Tis Pity

While Pawn finds himself most at home with New Work, there is plenty to be admired in a well executed revival or classic. Monday night brings your intrepid travellers to the latter, John Ford’s “Jacobethan” Tis Pity She’s A Whore, revived and restaged by Cheek By Jowl at Barbican’s Silk Street Theater. Ford was a contemporary to Shakespeare, writing in a similar style, albeit seldom in iambic pentameter.

We were most impressed by Cheek By Jowl’s 2009 production of Jean Racine’s Andromaque and so were expecting similar quality. We were not let down. The large cast performed in brilliant ensemble form…

If I may take a moment aside, that is a recurring theme of the best of the shows we’ve taken in, of late – fine ensemble work. This is great to see, and must be encouraged.

The scene opens with Annabella, marvellously played by Lydia Wilson, as a teenage emo girl, walls bedroom covered with Vampire Diaries posters and the like, dancing wildly on her bed, whilst surrounded by her suitors. Her father, Florio, David Collings, is eager to marry her off, and is pushing her to choose.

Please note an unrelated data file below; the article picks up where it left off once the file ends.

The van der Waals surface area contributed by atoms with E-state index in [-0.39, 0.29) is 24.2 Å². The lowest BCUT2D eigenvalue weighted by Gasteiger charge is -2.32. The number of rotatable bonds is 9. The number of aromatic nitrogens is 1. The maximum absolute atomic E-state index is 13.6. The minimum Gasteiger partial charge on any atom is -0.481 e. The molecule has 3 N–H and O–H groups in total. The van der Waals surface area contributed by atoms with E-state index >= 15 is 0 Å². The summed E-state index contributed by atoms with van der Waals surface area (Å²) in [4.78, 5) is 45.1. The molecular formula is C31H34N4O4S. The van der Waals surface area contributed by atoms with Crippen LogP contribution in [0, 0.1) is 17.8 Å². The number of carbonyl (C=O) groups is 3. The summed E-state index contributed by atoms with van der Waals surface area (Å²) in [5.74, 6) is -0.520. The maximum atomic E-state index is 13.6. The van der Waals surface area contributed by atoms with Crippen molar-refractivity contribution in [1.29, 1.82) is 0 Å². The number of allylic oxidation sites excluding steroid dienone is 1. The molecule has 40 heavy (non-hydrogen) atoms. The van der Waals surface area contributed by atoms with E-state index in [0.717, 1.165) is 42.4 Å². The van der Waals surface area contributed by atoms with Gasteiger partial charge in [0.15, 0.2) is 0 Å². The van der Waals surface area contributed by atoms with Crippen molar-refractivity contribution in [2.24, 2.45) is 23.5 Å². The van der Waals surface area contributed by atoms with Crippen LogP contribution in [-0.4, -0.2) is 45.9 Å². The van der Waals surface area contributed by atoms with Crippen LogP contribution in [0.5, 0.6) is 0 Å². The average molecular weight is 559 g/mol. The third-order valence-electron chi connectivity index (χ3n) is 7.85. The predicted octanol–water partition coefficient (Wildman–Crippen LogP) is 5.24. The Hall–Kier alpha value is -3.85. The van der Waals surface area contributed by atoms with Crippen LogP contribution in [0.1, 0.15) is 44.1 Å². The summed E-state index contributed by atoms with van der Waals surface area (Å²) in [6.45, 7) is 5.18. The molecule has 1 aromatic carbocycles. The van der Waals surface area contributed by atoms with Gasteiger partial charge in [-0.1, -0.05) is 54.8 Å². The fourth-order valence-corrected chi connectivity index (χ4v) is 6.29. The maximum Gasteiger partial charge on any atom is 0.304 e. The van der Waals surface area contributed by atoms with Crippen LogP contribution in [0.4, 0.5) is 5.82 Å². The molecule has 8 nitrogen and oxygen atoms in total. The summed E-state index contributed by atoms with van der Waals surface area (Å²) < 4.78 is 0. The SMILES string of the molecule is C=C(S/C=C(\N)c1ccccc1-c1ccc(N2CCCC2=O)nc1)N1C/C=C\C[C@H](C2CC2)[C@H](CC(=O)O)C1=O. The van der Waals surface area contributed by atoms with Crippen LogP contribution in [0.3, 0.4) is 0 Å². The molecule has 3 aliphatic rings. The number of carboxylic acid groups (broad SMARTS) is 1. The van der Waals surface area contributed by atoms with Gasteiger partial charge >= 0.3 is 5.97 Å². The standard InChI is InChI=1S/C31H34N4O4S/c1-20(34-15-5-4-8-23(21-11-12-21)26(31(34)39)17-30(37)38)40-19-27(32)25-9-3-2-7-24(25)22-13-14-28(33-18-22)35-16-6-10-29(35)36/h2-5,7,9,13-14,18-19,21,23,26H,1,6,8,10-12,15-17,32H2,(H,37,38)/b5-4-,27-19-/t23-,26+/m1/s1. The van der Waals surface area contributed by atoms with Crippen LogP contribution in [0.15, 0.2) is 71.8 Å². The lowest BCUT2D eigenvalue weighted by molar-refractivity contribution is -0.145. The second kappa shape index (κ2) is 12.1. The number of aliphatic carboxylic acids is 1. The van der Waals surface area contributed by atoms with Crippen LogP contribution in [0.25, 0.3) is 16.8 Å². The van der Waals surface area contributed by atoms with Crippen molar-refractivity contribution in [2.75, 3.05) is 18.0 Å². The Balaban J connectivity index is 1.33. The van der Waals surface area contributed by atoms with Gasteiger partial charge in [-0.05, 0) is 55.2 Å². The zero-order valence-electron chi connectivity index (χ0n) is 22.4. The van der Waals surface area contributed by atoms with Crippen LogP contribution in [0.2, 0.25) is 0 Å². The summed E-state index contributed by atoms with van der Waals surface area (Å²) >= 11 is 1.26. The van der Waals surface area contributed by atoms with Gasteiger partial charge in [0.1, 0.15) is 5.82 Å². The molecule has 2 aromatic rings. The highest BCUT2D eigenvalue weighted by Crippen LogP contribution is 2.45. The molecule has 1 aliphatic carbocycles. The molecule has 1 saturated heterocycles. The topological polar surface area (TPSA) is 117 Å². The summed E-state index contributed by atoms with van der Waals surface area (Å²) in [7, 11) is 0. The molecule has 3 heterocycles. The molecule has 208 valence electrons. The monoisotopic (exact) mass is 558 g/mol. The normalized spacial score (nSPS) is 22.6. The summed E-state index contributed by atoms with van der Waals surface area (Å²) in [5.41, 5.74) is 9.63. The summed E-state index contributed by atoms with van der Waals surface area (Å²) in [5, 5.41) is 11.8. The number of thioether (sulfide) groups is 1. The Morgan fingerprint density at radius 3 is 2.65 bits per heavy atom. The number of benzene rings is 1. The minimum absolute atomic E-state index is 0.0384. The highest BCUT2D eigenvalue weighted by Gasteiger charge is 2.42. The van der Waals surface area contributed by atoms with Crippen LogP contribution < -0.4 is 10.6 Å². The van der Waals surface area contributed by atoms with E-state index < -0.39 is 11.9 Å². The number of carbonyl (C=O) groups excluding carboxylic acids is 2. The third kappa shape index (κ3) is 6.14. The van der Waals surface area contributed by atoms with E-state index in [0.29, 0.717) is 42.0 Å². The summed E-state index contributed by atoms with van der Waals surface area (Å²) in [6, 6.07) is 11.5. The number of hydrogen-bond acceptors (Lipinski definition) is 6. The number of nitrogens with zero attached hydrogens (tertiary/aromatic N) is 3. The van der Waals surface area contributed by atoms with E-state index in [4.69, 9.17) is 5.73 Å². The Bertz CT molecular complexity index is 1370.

Lydia Wilson as Annabella

Her brother Giovanni, Jack Gordon, has other plans. He courts his sister, wins her and after a night of passion, virtually abandons her, telling her to choose her husband wisely and always keep this their secret. Bereft, Annabella first tries to simply avoid marriage, but when her father insists, she chooses the nobleman Soranzo, played ably by Jack Hawkins.

Lydia Wilson and Jack Gordon

There is much drama: teenage pregnancy, unrequited love, jilted cougar (Hippolita) and such. Much sturm und drang. As in any good tragedy, by the time its over pretty much everyone is dead.

The single set, designed by Nick Ormerond, which serves this all is Annabella’s teenager’s bedroom; all action comes and goes through this single, simple setting, and is brilliantly managed by Declan Donnellan’s brisk direction. The show is taughtly choreographed and compellingly staged. Wilson’s performance, especially, stands out for its unending, boundless energy.

Not usually one for morality plays, Pawn seems to be finding himself in more and more of them lately. Tonight, as much fun as the immorality was, the morality was much bloodier, and in the end, that was just what the playwright ordered.

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